Investors pin hopes on peaches with China’s latest trust product

Wall Street Journal | 19 May 2014
The peach blossom park in Sichuan province, which covers 667 hectares, attracts many tourists. (Photo: Zuma Press)

Investors pin hopes on peaches with China’s latest trust product

In the already opaque world of trust products, China is pushing the boundaries of what investors can bet on.

Wuxi’s shui mi tao, which locals claim to be the most delicious peaches on earth thanks to their juiciness and softness, aren’t just for eating anymore. State-owned trust firm Beijing International Trust Co. recently figured out a way to launch a product tied to 160 acres of peach orchards in a little village located in Wuxi, about an hour and a half by train west of Shanghai.

Together with the local government, the trust firm convinced 233 villagers to give up their land rights for the next 15 years for an annual income of 1,700 yuan ($272.4) per acre, according to the China Business News. After the first six years, the report said, the villagers will get additional income in the form of a cut from returns on the land. The trust firm and contractor, hired to manage the land professionally, also get a cut of the returns.

Such bets on rural land are fairly recent.

The idea is that consolidating a big swath of land and hiring one agricultural company to manage it will make the land yield more than it would under a bunch of individual farmers. Extra capital could conceivably go towards buying fertilizer, improving irrigation or other efforts to further increase returns on land, eventually benefiting investors as well, the theory goes.

In the meantime, peachy trusts can – it’s thought – also help aid China’s plans to urbanize. Many villagers, the paper noted, don’t even farm anymore. “Returns from the peaches aren’t bad, but young people don’t want to put in the work. They prefer the city life, and that’s put a stop to the planting,” village part secretary Zhou Jianfeng told the paper.

China’s trust products invest in everything from traditional products like stocks to loans for businesses shunned by banks, or even construction loans for heavily indebted local governments. They make up a growing chunk of China’s unregulated shadow banking system: Between 2007 and 2012, they grew sevenfold.

Though the peach selling point might be novel, this isn’t the first time firms offering trust products have tried using land rights as a way to entice investors. Last October, Citic Trust Co. launched the first trust product backed by rural land rights, which involved 360 hectares of land that were leased from farmers in eastern Anhui province. That product had a similar duration of 12 years, although it wasn’t clear what the land was being used to farm. This March, Citic Trust and the government of Huanggang city also agreed to cooperate on a Longganghu land pilot area for land trust reform. The parties mapped out six million acres, the largest ever single land transfer trust project Citic Trust had undertaken, according to a report by 21st Century Herald.

Trusts generate cash to pay their investors, so the more lucrative the underlying asset, the better. In its breakdown of what trusts are investing in, government-backed industry group China Trustee Association found that roughly 28% are backing construction businesses, about 25% are backing what the group classifies as “basic industries” and 10.4% have put their money in property. Stocks and bonds take up a smaller fraction of 2.8% and 7.4%.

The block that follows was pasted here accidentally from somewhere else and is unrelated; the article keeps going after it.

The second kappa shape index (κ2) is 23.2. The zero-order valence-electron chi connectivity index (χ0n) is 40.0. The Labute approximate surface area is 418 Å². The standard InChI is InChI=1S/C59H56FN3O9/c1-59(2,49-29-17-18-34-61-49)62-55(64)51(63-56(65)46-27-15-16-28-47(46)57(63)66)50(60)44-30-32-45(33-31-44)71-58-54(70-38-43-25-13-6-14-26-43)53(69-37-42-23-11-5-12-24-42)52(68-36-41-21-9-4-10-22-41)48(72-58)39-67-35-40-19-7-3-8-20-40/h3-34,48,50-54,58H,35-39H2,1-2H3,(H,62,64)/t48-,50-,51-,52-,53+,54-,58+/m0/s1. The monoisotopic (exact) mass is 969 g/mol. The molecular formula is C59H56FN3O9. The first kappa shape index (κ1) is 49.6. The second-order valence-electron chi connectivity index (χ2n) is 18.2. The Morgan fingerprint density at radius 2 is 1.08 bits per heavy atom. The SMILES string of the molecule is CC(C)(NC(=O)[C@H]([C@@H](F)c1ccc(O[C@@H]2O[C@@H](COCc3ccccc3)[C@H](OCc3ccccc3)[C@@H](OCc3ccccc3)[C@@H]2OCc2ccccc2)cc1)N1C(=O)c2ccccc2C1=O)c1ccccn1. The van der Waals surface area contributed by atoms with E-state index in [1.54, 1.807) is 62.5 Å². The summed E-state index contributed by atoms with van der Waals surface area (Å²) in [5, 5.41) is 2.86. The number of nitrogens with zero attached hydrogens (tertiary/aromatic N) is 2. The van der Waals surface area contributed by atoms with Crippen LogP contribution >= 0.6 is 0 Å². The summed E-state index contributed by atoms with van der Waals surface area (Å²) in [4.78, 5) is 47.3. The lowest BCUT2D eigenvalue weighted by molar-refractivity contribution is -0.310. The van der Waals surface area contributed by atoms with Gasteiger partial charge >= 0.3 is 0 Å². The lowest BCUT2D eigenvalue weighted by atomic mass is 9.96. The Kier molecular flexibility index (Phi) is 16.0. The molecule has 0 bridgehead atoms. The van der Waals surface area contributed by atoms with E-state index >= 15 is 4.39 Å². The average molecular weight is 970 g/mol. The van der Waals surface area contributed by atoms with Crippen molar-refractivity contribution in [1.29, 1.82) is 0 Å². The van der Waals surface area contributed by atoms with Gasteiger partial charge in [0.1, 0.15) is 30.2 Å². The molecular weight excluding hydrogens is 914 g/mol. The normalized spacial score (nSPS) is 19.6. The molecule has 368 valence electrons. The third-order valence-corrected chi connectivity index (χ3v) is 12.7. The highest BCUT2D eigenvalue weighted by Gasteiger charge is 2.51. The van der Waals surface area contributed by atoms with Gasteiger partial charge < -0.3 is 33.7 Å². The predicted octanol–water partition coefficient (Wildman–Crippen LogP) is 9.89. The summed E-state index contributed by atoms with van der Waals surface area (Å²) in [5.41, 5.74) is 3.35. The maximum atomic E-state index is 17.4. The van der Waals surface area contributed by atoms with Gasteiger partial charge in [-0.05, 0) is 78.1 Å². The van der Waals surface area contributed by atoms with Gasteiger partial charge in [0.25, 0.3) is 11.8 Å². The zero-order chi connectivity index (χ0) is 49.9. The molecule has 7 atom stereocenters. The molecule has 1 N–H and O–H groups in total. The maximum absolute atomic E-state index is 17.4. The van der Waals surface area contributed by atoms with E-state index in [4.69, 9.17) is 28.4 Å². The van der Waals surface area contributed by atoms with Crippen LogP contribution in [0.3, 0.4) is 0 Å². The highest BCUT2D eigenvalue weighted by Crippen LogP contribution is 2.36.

Last year, a Shanghai Daily editorial touted rural land transfer trusts as a way to give farmers a stable means of income. Such trusts, it said, are part of a national effort to establish a more transparent rural property market. While farmers don’t own land in China, in the last decade they have been increasingly allowed to mortgage or transfer rights to use their land.

But how the peach-backed trusts will pan out for investors is unclear. Sure, the peaches taste great (we’ve tried them), but that doesn’t mean producers can necessarily succeed in exporting the fruit to far-flung areas with the highest demand. The peaches don’t have a long shelf life and can get bruised easily, yielding nothing more than a rotten mess.

And then there’s the question of how well the land will be managed, as well as uncontrollable factors like the weather. “If the land is not productive then it’s valueless,” says Lee Chong Min of CMIA Capital Partners, a Singapore-based private equity firm investing in Chinese food  agricultural businesses, including makers of farming equipment. “Agriculture businesses are not easy—prices can be volatile and production price margins aren’t high,” he says. “It can be volume game.”

Beijing International Trust doesn’t disclose what it pays investors and didn’t respond to requests for comment.

Trust products in China often promise annual returns up to 10%, which have enticed investors away from more traditional options like wealth management products, stocks, bank deposits and even property. But worries are growing that some trusts won’t be able to pay back investors, as a slowing economy puts pressure on companies taking out the loans underlying the products. Trust firms haven’t seen a major bust yet, but analysts say the increasing complexity of the assets they back—sometimes involving a number of different assets classes, including peaches and land rights in this case—would make resolving a potential default much more complicated.

– Chao Deng. Follow her on Twitter @chao_deng
  • Icon-world  WSJ
  • 19 May 2014

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